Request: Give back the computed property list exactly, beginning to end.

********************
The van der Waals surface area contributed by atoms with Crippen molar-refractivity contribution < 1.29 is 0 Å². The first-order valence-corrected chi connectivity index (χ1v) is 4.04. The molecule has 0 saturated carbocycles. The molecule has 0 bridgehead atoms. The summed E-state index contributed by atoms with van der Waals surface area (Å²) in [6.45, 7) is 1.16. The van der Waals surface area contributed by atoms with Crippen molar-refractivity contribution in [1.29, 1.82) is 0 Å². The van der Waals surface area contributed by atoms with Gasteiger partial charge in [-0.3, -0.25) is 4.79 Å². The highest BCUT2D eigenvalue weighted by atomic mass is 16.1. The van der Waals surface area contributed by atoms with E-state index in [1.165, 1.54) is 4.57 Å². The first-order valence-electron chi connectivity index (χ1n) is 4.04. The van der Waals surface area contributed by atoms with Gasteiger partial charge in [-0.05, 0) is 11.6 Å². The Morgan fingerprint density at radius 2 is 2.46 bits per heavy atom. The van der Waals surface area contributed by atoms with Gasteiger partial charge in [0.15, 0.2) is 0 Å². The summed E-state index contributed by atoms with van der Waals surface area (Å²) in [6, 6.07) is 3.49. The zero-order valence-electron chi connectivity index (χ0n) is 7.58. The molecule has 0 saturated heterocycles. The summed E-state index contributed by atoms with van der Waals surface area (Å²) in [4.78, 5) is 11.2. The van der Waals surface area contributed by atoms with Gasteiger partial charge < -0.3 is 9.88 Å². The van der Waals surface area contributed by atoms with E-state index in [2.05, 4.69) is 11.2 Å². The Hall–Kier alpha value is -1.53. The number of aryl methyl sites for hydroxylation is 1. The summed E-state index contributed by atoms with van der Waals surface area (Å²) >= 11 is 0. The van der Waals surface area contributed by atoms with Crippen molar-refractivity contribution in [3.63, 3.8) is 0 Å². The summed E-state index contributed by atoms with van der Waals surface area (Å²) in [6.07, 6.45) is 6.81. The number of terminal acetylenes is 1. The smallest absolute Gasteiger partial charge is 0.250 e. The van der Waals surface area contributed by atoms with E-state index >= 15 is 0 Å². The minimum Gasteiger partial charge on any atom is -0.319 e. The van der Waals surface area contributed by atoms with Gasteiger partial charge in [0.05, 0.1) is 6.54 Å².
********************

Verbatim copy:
The van der Waals surface area contributed by atoms with Crippen molar-refractivity contribution < 1.29 is 0 Å². The first-order valence-corrected chi connectivity index (χ1v) is 4.04. The molecule has 0 saturated carbocycles. The molecule has 0 bridgehead atoms. The summed E-state index contributed by atoms with van der Waals surface area (Å²) in [6.45, 7) is 1.16. The van der Waals surface area contributed by atoms with Crippen molar-refractivity contribution in [1.29, 1.82) is 0 Å². The van der Waals surface area contributed by atoms with Gasteiger partial charge in [-0.3, -0.25) is 4.79 Å². The highest BCUT2D eigenvalue weighted by atomic mass is 16.1. The van der Waals surface area contributed by atoms with E-state index in [1.165, 1.54) is 4.57 Å². The first-order valence-electron chi connectivity index (χ1n) is 4.04. The van der Waals surface area contributed by atoms with Gasteiger partial charge in [-0.05, 0) is 11.6 Å². The Morgan fingerprint density at radius 2 is 2.46 bits per heavy atom. The van der Waals surface area contributed by atoms with Gasteiger partial charge in [0.15, 0.2) is 0 Å². The summed E-state index contributed by atoms with van der Waals surface area (Å²) in [6, 6.07) is 3.49. The zero-order valence-electron chi connectivity index (χ0n) is 7.58. The molecule has 0 saturated heterocycles. The summed E-state index contributed by atoms with van der Waals surface area (Å²) in [4.78, 5) is 11.2. The van der Waals surface area contributed by atoms with Gasteiger partial charge < -0.3 is 9.88 Å². The van der Waals surface area contributed by atoms with E-state index in [2.05, 4.69) is 11.2 Å². The Hall–Kier alpha value is -1.53. The number of aryl methyl sites for hydroxylation is 1. The summed E-state index contributed by atoms with van der Waals surface area (Å²) >= 11 is 0. The van der Waals surface area contributed by atoms with Crippen molar-refractivity contribution in [3.63, 3.8) is 0 Å². The summed E-state index contributed by atoms with van der Waals surface area (Å²) in [6.07, 6.45) is 6.81. The number of terminal acetylenes is 1. The smallest absolute Gasteiger partial charge is 0.250 e. The van der Waals surface area contributed by atoms with E-state index >= 15 is 0 Å². The minimum Gasteiger partial charge on any atom is -0.319 e. The van der Waals surface area contributed by atoms with Gasteiger partial charge in [0.05, 0.1) is 6.54 Å².